Purging voter rolls to suppress turnout

Last week, the U.S. Solicitor General took the unusual step of reinterpreting a 24-year-old federal statute specifically designed to convenience voting in order to switch sides in a pending Supreme Court case that centers on Ohio’s aggressive purging of voter rolls. The Trump Justice Department now sides with Ohio, which contends that not voting for six years — and then not responding to a single mailing asking the voter to confirm his or her registration — is sufficient to remove that person from state voter rolls.

That should cause no small amount of alarm. It’s part of a broader effort by the Trump administration to restrict voting rights under the guise of fighting fraud, which is nearly non-existent. The true purpose is to keep from the polls individuals who are less likely to support Republican candidates or causes. And it’s a potential stake through the heart of the National Voter Registration Act of 1993, also known as the “Motor Voter Act,” which was meant to expand, not shrink, the nation’s voter registration rolls.

Critics contend that there are too many individuals on voter rolls who should not be there, including people who moved away or perhaps even died, and that’s absolutely true. But it’s one thing to clean up the rolls in a surgical manner and quite another to make wholesale dumps that inevitably harm legitimate voters. The motor voter law specifically bans the practice of purging for failing to vote. The administration now contends that not responding to a mailed notice after failing to vote is another matter altogether.

The problem with that argument is one of magnitude. Finding the names of dead people on voter rolls sounds horrible, but it’s seldom of consequence and more akin to phone books failing to purge disconnected numbers. Might someone attempt to impersonate such an absent voter? There have been documented cases of voter impersonation, but there are a true rarity. Far more likely is for local residents to show up to vote in an election and find themselves erroneously purged, which is exactly what happened to Florida Gov. Rick Scott when he attempted to vote in 2012 only to find he’d been deleted from the registration lists because someone named Richard E. Scott who was born on the same day as the governor had died six years earlier.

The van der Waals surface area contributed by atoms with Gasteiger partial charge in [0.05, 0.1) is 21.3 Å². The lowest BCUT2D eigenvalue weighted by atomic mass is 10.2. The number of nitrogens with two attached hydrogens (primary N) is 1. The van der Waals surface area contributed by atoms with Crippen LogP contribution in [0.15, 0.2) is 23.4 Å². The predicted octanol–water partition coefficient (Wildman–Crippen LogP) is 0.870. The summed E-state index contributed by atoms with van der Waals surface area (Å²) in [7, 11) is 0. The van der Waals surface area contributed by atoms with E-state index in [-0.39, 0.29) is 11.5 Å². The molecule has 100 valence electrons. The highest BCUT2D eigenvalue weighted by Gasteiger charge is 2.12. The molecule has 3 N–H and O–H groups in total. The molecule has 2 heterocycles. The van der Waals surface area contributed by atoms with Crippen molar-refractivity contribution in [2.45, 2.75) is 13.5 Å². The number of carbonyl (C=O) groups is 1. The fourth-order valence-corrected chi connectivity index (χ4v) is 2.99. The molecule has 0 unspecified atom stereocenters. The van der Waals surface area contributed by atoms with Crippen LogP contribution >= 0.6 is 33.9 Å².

If it can happen to a Republican governor, what about low-income individuals who change addresses far more frequently or who find it difficult to take the time and trouble to respond to a mailing from the local election board? No wonder civil rights groups including the NAACP Legal Defense and Educational Fund are upset with the Trump administration’s position and the prospect of seeing millions of people denied their fundamental right to vote simply because they failed to exercise it.

Republicans have been crusading to suppress votes for years, but no one has been more brazen or misleading about the effort than Donald Trump who has claimed that millions of people voted illegally last November without an iota of evidence to back it up, a truly extraordinary (and potentially de-legitimatizing) claim by an election’s winner. Members of the president’s voter integrity commission, which held its first official meeting just last month, have already come under fire for raising unwarranted public fears of voting fraud while completely ignoring the legitimate threat of computer hackers. Instead of claiming undocumented immigrants are stealing elections or pressuring states to more aggressively purge their rolls, they ought to be focused on the actual vulnerabilities in the system, including out of date voting machines.

Switching sides in an ongoing legal case is a rarity, even when control of the White House changes parties, but then Mr. Trump seems to have staffed the Justice Department with individuals with little interest in defending civil liberties, beginning with Attorney General Jeff Sessions, who has been long antagonistic of voting rights. Never mind that federal courts have generally sided in favor of Motor Voter and against wholesale purging, including the 6th U.S. Circuit Court of Appeals which sided against Ohio in the Husted v. A. Philip Randolph Institute case (and thereby saved about 7,500 votes from being denied) that’s expected to be heard by the Supreme Court in the next term. It’s sad but no surprise that a Justice Department willing to deny crime-fighting funds to Baltimore at the height of a wave of gun violence on the grounds it’s too tolerant of undocumented immigrants is simply not going to have the moral fortitude to defend voting rights when there’s an opportunity to disenfranchise non-GOP voters.

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